Paul Chain Keeper

The Paul Chain Keeper is a chain retention device for 1X single ring drivetrains. It’s available in models to either clamp on a seat tube in place of a derailleur (shown here), or mount on an external bottom bracket. The seat tube version is available in three sizes to fit 28.6mm, 31.8mm, and 35.0mm seat tubes. The external bottom bracket model is intended for full suspension frames, carbon fiber frames, frames with eccentric bottom brackets, and frames with non-standard tubing.

Not all 1X set-ups require a chain keeper. If you’re doing a conversion, my advice is to give it a try sans keeper for a week or two to see if chain derailment is going to be an issue. Drivetrains set-up with good alignment and high tension may never throw a chain, particularly if the shifters are indexed and the bike is only used on relatively smooth, paved roads. But, if you plan on riding your bike on dirt trails, or if you’re an aggressive rider who hops curbs and so forth, a chain keeper of some sort is definitely in order. I decided to install the Paul Chain Keeper on my bike because I occasionally ride dirt trails, and I sometimes hop curbs when transitioning from bike lanes to off-street paths.

The Paul Chain Keeper works as advertised; with this unit installed, your chain will not derail, period. The fit and finish are excellent, and like all Paul components, the Chain Keeper is manufactured right here in Chico, CA, USA.

I purchased my Paul Chain Keeper at The Bicycle Business in Sacramento, CA (thanks, guys!). They can also be ordered directly from Paul in Chico.

The Bicycle Business
Paul Component Engineering

Note: The Bicycle Business is a sponsor of this website.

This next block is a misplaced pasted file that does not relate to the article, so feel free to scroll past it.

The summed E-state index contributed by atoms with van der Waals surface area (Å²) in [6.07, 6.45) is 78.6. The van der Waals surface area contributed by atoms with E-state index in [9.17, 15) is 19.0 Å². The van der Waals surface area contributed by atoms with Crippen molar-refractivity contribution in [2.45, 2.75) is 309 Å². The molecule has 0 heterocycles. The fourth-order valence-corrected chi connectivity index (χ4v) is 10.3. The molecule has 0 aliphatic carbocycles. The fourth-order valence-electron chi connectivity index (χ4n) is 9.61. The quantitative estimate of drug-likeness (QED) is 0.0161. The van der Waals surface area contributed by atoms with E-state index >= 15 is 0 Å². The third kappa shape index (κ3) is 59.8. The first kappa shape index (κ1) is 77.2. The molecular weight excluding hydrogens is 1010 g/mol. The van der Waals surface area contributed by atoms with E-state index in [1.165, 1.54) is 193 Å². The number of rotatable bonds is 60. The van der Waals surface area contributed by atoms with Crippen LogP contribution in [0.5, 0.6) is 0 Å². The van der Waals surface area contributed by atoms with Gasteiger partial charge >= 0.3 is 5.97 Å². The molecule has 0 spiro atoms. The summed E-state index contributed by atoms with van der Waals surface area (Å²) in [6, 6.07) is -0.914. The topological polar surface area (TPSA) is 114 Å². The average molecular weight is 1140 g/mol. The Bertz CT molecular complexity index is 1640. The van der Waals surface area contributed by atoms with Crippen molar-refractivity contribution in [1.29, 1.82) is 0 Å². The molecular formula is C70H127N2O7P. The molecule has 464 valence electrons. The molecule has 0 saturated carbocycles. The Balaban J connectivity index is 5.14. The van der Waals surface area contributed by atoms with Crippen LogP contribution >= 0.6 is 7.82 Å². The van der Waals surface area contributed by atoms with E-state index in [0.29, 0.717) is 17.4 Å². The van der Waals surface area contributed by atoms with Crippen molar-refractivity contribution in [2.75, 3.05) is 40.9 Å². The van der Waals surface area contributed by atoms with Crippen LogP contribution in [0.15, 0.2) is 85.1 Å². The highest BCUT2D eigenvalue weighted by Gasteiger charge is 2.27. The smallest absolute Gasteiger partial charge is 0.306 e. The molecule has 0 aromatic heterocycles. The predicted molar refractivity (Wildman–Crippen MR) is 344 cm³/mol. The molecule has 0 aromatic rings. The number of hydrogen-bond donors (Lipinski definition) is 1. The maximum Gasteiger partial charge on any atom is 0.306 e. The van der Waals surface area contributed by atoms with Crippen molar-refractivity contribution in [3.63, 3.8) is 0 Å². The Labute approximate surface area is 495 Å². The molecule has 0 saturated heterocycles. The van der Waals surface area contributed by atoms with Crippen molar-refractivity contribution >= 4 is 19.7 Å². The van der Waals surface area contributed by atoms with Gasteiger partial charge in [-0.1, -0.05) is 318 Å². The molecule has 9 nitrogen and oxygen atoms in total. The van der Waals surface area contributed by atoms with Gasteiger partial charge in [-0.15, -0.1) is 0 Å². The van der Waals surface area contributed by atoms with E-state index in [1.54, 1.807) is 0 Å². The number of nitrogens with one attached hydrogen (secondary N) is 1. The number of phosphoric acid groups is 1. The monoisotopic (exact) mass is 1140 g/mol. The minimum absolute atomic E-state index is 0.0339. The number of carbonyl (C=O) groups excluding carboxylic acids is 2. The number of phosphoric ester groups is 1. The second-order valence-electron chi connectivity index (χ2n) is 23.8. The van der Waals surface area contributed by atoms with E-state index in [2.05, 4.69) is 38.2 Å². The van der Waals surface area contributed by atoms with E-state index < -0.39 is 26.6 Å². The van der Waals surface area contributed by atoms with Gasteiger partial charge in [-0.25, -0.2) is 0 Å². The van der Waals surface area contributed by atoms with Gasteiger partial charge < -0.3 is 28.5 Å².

24 Responses to “Paul Chain Keeper”

  • CHenry says:

    Rohloff makes one also, but this is much more elegant.

  • Ted S says:

    This is an extremely reliable addition for your 1X build. After a periodic chain jumps on my 1 x 9, I installed the Paul Chain Keeper, which completely solved the issue. It works so seamlessly that I keep forgetting that it is there!

  • David says:

    I use an old front derailler. It gets the job done and it’s a lot cheaper.

  • Alan says:

    The Paul Keeper, because of its design and position, completely locks the chain on the chainring while still providing enough clearance to not rub throughout the full range of a 9-speed cassette. Derailleurs sometimes work fine as keepers, but depending upon the model and set-up, they may rub in the lowest and highest gears. Of course, a person can leave the shifter on to adjust the position of the derailleur, but then it’s not really a 1×9 conversion. :-) Also, a derailleur will certainly catch the chain in the case of a derailment, but it may not actually prevent the chain from dropping off of the chainring in the first place, particularly if it’s a model with a wide cage.